The Chicagoan returns
Our rollout: We officially launch on 2/20 at 50 stores near you, tho primarily throughout the city. Our website launches the same day.
Our newsstand: Getting old school, we built a collection of 1920s pop-up newsstands that will appear throughout the city starting next week.
Our cause: To look at the national zeitgeist thru a Midwestern prism via long-form storytelling.
Time Out Chicago adds:
Next week marks the public launch of The Chicagoan, a sumptuous 194-page magazine that carries a dazzling array of articles, artwork and photographs, zero advertising and a cover price of $19.95. A line beneath the nameplate describes its mission as nothing less than “documenting the arts, culture, innovators and history of Chicago and the Greater Midwest.”
Finding a copy of the limited-edition prototype won’t be easy. Initial distribution is planned for only about 50 retail locations in Chicago — mainly boutiques, salons and restaurants — with sales out of custom-designed 1920s-style pop-up newsstands. Don’t even bother looking for it in most bookstores or anywhere in the suburbs.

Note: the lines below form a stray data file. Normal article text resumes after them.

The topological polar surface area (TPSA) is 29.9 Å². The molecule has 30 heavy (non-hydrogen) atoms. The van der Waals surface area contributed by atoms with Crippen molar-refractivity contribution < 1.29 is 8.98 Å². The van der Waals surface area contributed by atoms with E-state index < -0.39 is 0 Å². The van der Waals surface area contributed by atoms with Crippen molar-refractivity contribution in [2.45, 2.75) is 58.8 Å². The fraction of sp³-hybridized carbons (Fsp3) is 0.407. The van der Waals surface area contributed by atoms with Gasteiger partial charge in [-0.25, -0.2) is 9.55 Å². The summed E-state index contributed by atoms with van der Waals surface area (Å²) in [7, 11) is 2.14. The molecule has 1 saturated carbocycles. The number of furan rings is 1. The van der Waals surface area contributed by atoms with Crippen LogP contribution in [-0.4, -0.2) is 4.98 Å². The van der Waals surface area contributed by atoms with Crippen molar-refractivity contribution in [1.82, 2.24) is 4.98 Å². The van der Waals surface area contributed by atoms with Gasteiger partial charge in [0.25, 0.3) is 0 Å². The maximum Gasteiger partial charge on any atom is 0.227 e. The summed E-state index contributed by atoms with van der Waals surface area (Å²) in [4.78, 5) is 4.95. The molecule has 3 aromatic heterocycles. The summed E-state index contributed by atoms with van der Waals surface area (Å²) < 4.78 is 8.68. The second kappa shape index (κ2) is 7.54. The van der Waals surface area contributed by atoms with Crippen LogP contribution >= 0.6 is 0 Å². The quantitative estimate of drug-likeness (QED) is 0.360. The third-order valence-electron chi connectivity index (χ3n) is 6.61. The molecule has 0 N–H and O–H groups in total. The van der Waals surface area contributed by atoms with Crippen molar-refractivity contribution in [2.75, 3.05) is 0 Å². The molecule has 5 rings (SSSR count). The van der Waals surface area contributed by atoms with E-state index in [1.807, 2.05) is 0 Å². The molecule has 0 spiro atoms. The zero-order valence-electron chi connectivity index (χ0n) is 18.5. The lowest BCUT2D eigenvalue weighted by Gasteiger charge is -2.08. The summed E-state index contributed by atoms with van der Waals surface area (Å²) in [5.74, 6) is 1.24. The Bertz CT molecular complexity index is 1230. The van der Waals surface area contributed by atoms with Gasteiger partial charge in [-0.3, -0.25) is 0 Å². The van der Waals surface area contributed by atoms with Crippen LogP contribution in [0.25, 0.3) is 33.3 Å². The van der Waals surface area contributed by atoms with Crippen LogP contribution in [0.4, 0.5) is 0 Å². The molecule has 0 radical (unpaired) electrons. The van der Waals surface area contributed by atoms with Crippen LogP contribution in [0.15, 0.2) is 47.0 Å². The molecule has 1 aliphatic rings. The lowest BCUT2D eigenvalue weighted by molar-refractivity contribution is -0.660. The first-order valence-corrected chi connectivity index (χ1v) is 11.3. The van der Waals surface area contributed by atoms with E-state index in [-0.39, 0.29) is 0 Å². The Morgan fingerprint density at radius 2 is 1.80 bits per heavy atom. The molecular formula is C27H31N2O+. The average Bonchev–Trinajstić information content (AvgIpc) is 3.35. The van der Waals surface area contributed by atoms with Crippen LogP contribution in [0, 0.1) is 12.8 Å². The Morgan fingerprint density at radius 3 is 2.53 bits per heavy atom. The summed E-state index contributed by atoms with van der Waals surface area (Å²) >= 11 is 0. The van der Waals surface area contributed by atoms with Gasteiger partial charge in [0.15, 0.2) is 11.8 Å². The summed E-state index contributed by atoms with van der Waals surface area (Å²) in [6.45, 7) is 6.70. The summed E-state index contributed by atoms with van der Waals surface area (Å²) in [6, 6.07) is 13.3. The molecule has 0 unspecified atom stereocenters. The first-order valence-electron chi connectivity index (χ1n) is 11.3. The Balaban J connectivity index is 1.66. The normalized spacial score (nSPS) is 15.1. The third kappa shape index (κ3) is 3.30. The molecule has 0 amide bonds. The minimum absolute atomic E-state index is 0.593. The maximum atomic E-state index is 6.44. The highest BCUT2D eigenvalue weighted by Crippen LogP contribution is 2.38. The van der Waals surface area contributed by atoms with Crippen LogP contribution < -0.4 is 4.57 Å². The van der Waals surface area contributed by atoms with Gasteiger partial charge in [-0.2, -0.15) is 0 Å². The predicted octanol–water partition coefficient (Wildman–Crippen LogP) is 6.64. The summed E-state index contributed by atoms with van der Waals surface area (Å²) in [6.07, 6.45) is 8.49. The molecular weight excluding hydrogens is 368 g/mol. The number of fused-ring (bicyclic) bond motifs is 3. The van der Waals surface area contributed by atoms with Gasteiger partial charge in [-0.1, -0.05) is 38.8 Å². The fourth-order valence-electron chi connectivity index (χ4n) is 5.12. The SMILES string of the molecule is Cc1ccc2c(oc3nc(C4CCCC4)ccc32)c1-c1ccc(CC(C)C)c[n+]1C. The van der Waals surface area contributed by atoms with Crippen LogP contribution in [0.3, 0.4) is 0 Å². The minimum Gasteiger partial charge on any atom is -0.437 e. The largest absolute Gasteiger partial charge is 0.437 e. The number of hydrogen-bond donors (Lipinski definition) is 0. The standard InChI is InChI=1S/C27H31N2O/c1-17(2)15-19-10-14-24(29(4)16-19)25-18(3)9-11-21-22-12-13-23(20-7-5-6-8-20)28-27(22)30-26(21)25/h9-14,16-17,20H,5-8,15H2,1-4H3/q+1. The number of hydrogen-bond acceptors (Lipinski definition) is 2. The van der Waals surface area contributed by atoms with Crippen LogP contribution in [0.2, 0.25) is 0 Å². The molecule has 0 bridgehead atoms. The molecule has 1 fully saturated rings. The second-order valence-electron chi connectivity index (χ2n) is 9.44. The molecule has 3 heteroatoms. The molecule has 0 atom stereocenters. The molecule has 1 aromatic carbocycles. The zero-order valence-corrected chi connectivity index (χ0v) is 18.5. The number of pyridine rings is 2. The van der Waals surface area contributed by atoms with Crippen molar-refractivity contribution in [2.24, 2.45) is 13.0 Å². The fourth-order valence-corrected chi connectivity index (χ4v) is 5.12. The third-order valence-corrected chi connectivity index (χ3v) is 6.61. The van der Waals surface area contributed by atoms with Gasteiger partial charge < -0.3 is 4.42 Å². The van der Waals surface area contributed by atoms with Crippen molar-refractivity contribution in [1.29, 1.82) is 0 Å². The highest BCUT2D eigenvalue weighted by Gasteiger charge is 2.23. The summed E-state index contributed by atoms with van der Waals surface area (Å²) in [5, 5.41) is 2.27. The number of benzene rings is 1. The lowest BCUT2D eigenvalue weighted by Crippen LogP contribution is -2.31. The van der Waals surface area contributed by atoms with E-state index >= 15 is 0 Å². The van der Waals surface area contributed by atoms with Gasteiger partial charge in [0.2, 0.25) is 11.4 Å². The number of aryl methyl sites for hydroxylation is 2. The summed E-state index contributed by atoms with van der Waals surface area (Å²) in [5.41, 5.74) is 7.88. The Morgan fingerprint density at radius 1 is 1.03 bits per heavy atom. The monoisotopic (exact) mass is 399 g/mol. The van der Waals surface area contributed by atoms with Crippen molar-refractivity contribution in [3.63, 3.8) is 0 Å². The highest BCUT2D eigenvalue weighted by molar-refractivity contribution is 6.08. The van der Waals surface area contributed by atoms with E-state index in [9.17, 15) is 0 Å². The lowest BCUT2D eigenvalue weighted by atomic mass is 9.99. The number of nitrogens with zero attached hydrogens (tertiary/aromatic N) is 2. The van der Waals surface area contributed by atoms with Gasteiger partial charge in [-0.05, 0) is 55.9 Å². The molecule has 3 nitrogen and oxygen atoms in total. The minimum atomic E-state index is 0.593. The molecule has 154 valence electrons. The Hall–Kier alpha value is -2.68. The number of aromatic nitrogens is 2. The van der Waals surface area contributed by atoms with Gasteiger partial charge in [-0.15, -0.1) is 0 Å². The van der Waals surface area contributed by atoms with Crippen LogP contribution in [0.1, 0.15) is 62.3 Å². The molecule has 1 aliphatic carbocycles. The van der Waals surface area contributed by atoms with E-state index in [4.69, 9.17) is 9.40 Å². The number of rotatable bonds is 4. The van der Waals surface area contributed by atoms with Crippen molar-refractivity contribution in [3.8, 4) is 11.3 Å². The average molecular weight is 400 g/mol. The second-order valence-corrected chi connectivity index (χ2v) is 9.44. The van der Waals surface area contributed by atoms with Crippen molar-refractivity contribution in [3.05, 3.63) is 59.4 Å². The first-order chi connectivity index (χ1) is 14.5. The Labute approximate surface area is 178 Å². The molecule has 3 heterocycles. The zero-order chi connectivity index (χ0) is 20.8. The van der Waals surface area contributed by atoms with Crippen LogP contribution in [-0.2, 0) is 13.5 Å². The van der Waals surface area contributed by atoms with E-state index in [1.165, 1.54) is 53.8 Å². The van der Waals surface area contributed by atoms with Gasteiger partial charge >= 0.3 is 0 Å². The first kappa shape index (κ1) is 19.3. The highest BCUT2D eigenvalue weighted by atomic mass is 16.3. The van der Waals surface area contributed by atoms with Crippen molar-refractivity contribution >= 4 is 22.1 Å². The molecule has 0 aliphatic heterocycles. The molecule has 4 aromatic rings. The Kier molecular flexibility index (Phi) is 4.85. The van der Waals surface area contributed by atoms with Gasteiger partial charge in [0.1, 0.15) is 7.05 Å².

Watch a video about the magazine posted by The University of Chicago, below..
“The Chicagoan was an American magazine modeled after the New Yorker published from June 1926 until April 1935. Focusing on the cultural life of the city of Chicago, each issue of the Chicagoan contained art, music, and drama reviews, profiles of personalities and institutions, commentaries on the local scene, and editorials, along with cartoons and original art.
In an early issue, the Chicagoan’s editors claimed to represent “a cultural, civilized and vibrant” city “which needs make no obeisance to Park Avenue, Mayfair, or the Champs Elysees.” Despite its lofty aims, the stalwart assertions of publisher Martin J. Quigley (who once wrote that “Whatever Chicago was and was to be, the Chicagoan must be and become”), and a circulation that sometimes rose above 20,000, the magazine was largely forgotten after its last issue.
Only two substantial collections remain, one at the University of Chicago’s Regenstein Library and the other at the New York Public Library. Cultural historian Neil Harris has recently written a book on the subject, The Chicagoan: A Lost History of the Jazz Age (the University of Chicago Press).” [Wikipedia]